Dear Educated by Tara Westover,
You are one of the most hyped books I’ve read in a while. Not only did you appear on countless must-read lists, but you were also recommended to me by numerous bookworms online and friends in person. At first I was quite skeptical, I must admit. How good could you actually be? I had fallen for hype many times before and been disappointed. I avoided reading you for along time, but then I saw an audiobook version of you on Libby and I couldn’t resist finding out what all the buzz surrounding you was about.
Immediately I understood why you were so hyped–you deserve it.
Right out of the gate I was gripped by your incredibly well-written storytelling. You are captivating and told in a logical way that is easy to follow, which struck me as quite rare for a memoir. Obviously one can’t help how events unfold in one’s life, so it’s not often that memoirs are told with such logical narrative flow.
It’s hard for me to put into words precisely how I feel about you as a memoir as well as Tara Westover’s life story, so I’ve taken to using a string of adjectives. Shocking. Powerful. Striking. Unsettling. Disturbing. Haunting. Lingering. Saddening. Heart-wrenching.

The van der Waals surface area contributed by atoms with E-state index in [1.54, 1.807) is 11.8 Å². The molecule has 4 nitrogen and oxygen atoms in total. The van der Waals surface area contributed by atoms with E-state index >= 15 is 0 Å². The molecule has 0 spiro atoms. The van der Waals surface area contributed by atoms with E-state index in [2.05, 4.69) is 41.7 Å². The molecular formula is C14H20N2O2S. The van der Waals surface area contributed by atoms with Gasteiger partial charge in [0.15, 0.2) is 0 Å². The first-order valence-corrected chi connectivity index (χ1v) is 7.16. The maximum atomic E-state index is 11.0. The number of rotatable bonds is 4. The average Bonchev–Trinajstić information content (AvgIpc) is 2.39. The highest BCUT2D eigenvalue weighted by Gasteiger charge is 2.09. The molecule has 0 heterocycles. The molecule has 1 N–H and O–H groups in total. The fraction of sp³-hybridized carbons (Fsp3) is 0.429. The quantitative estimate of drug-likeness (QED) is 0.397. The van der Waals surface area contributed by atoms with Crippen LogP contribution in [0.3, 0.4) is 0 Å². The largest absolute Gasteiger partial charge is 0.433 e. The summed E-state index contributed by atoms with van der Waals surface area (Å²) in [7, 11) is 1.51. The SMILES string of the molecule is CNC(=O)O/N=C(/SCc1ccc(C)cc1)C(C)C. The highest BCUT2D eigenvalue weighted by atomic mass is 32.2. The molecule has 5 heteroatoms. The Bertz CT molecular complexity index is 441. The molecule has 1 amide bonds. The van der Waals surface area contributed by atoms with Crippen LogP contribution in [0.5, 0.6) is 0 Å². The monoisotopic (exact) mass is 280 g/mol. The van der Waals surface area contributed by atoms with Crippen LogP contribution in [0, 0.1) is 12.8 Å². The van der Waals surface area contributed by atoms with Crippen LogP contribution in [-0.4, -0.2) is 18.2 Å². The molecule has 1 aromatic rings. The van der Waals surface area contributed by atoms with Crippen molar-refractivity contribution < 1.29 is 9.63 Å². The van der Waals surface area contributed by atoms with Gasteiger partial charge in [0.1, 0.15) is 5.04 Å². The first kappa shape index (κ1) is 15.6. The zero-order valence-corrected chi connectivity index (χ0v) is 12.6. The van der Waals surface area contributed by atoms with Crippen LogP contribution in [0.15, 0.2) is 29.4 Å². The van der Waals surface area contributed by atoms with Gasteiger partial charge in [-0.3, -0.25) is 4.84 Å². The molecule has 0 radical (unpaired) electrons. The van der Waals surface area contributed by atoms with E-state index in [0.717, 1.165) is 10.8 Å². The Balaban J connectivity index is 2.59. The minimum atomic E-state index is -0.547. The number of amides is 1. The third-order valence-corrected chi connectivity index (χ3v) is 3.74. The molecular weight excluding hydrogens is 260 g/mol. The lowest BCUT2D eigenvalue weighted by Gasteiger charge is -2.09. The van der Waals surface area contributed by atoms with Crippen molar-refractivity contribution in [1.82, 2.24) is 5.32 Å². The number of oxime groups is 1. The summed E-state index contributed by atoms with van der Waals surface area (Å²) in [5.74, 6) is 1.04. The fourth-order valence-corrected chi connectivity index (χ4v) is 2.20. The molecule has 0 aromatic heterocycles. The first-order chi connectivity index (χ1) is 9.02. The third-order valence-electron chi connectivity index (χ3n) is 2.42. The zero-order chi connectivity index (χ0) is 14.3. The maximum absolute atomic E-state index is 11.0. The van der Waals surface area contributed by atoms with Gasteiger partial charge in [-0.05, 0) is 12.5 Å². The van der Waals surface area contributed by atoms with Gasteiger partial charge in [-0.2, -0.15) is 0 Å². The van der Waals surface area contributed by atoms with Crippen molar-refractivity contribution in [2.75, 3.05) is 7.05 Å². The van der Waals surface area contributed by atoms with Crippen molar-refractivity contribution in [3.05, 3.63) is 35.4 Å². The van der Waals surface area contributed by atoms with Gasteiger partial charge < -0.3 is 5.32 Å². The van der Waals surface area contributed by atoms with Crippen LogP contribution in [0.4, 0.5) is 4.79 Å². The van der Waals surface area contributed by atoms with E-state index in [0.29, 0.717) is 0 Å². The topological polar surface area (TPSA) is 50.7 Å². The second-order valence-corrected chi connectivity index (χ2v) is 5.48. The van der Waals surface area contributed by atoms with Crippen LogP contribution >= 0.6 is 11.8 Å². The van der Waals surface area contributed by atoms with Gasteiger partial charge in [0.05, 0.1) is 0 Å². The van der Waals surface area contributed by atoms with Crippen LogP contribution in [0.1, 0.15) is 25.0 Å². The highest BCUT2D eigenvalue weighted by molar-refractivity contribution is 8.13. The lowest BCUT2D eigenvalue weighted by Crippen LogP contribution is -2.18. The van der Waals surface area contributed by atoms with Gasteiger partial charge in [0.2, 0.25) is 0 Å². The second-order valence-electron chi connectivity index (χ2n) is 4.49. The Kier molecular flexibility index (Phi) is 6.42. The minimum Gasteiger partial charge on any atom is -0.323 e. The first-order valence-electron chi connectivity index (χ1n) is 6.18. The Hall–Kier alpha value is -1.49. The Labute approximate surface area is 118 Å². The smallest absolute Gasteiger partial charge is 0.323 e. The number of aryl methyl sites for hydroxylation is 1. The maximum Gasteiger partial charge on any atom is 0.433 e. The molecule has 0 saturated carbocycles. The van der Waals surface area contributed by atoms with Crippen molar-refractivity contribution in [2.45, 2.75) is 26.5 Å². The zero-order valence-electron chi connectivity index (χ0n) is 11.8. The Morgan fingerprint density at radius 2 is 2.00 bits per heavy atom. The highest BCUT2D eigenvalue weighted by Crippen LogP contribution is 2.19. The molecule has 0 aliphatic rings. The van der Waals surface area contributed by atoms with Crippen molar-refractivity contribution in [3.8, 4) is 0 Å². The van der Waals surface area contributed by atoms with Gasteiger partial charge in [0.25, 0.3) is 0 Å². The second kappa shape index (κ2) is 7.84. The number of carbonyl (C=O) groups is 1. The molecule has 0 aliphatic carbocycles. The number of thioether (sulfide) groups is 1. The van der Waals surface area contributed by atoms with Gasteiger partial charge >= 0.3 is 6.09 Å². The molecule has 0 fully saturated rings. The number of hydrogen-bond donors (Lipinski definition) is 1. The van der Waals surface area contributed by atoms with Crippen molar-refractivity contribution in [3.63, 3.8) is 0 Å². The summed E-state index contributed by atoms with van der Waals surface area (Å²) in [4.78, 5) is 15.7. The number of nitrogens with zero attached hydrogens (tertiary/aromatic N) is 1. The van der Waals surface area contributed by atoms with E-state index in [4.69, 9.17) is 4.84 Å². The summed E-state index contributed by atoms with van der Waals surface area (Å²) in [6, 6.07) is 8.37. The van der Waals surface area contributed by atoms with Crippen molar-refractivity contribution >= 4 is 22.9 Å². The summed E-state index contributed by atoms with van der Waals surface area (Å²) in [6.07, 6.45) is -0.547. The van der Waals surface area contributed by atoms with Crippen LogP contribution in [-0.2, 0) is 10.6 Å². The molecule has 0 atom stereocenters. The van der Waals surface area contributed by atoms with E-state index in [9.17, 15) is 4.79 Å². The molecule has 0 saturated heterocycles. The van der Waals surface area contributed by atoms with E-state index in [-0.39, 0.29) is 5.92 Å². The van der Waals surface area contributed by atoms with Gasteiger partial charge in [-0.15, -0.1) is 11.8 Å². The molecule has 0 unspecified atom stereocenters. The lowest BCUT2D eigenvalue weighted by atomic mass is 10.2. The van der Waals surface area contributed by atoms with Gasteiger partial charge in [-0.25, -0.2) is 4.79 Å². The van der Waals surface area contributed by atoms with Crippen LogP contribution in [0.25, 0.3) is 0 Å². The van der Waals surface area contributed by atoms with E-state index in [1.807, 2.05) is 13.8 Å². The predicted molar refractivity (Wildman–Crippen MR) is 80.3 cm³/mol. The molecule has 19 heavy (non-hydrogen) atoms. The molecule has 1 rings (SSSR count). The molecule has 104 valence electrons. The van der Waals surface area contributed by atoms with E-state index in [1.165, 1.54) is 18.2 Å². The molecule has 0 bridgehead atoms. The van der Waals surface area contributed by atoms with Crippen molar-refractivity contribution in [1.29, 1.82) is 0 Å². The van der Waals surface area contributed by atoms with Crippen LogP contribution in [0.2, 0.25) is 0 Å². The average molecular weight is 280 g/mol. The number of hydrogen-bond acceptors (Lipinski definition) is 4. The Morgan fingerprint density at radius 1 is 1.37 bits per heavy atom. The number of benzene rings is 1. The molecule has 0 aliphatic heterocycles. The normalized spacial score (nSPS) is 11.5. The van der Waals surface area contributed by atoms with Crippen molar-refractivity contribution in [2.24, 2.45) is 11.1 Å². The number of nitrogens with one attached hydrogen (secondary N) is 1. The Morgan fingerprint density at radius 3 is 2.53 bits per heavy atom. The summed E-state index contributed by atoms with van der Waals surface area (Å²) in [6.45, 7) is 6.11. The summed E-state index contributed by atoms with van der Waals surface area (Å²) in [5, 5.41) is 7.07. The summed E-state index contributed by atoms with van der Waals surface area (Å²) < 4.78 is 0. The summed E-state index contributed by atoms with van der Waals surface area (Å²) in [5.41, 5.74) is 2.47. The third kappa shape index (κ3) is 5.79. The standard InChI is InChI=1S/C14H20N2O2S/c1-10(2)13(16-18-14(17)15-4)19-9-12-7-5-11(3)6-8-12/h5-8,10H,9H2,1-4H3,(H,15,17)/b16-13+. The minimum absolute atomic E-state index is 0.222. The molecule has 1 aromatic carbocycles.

“My life was narrated for me by others. Their voices were forceful, emphatic, absolute. It had never occurred to me that my voice might be as strong as theirs.”Educated by Tara Westover
I so appreciate Westover’s brutal honesty while writing you. I can’t even begin to fathom how difficult this must have been to write. I thought it was really brave of Westover to include so many moments where she later regretted her actions or wished she had stepped in and helped when she hadn’t. She recounts personal ups and downs throughout this memoir that reflects her own growth, and that depth, honesty, and willingness to be forthcoming is so impressive and appreciated here.
The context of this memoir–Westover’s life growing up on the mountain, attending an educational institution for the first time, and ultimately studying at Cambridge and beyond–is also a sort of feat in and of itself. What strikes me about you as a memoir is its importance and relevance in our current societal moment. It is important to understand differences between religious beliefs in society, how we coexist with those who have different beliefs, and how we work to remove ourselves from situations that are toxic, dangerous, or unhealthy. Westover emphasizes the importance of compromising when you can, but also of knowing when to leave for your own well-being. This can be such a hard decision to make, but it is an incredibly important one.
“‘You can love someone and still choose to say goodbye to them,’ she said. ‘You can miss a person every day, and still be glad that they are no longer in your life.'”Educated by Tara Westover
So, Educated, did you prove me wrong? Indeed. You were absolutely worth the massive hype. I would recommend you to anyone looking for a captivating, striking, unsettling, inspiring memoir.